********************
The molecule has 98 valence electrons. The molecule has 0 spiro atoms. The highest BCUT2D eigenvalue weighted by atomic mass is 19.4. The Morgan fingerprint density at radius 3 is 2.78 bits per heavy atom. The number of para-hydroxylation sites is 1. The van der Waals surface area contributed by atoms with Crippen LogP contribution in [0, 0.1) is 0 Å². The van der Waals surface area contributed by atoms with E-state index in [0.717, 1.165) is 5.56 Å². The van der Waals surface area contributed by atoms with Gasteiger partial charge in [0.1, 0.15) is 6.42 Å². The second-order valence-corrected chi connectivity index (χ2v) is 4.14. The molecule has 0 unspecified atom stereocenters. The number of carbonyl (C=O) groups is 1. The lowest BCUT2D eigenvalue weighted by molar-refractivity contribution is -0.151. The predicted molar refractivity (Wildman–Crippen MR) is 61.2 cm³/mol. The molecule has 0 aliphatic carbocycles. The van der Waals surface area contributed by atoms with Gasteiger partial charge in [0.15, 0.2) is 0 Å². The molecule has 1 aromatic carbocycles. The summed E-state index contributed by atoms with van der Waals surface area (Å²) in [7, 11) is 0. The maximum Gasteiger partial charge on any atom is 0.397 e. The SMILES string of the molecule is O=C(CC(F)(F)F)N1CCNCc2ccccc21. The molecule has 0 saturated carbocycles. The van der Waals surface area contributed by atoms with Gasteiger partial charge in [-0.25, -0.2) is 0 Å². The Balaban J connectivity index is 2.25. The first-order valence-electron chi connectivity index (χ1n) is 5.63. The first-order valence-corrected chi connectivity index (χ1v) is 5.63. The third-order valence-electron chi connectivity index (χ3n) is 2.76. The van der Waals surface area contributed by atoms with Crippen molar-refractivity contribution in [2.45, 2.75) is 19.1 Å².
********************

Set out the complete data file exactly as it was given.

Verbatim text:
The molecule has 98 valence electrons. The molecule has 0 spiro atoms. The highest BCUT2D eigenvalue weighted by atomic mass is 19.4. The Morgan fingerprint density at radius 3 is 2.78 bits per heavy atom. The number of para-hydroxylation sites is 1. The van der Waals surface area contributed by atoms with Crippen LogP contribution in [0, 0.1) is 0 Å². The van der Waals surface area contributed by atoms with E-state index in [0.717, 1.165) is 5.56 Å². The van der Waals surface area contributed by atoms with Gasteiger partial charge in [0.1, 0.15) is 6.42 Å². The second-order valence-corrected chi connectivity index (χ2v) is 4.14. The molecule has 0 unspecified atom stereocenters. The number of carbonyl (C=O) groups is 1. The lowest BCUT2D eigenvalue weighted by molar-refractivity contribution is -0.151. The predicted molar refractivity (Wildman–Crippen MR) is 61.2 cm³/mol. The molecule has 0 aliphatic carbocycles. The van der Waals surface area contributed by atoms with Gasteiger partial charge in [0.15, 0.2) is 0 Å². The molecule has 1 aromatic carbocycles. The summed E-state index contributed by atoms with van der Waals surface area (Å²) in [7, 11) is 0. The maximum Gasteiger partial charge on any atom is 0.397 e. The SMILES string of the molecule is O=C(CC(F)(F)F)N1CCNCc2ccccc21. The molecule has 0 saturated carbocycles. The van der Waals surface area contributed by atoms with Gasteiger partial charge in [-0.25, -0.2) is 0 Å². The Balaban J connectivity index is 2.25. The first-order valence-electron chi connectivity index (χ1n) is 5.63. The first-order valence-corrected chi connectivity index (χ1v) is 5.63. The third-order valence-electron chi connectivity index (χ3n) is 2.76. The van der Waals surface area contributed by atoms with Crippen molar-refractivity contribution in [2.45, 2.75) is 19.1 Å².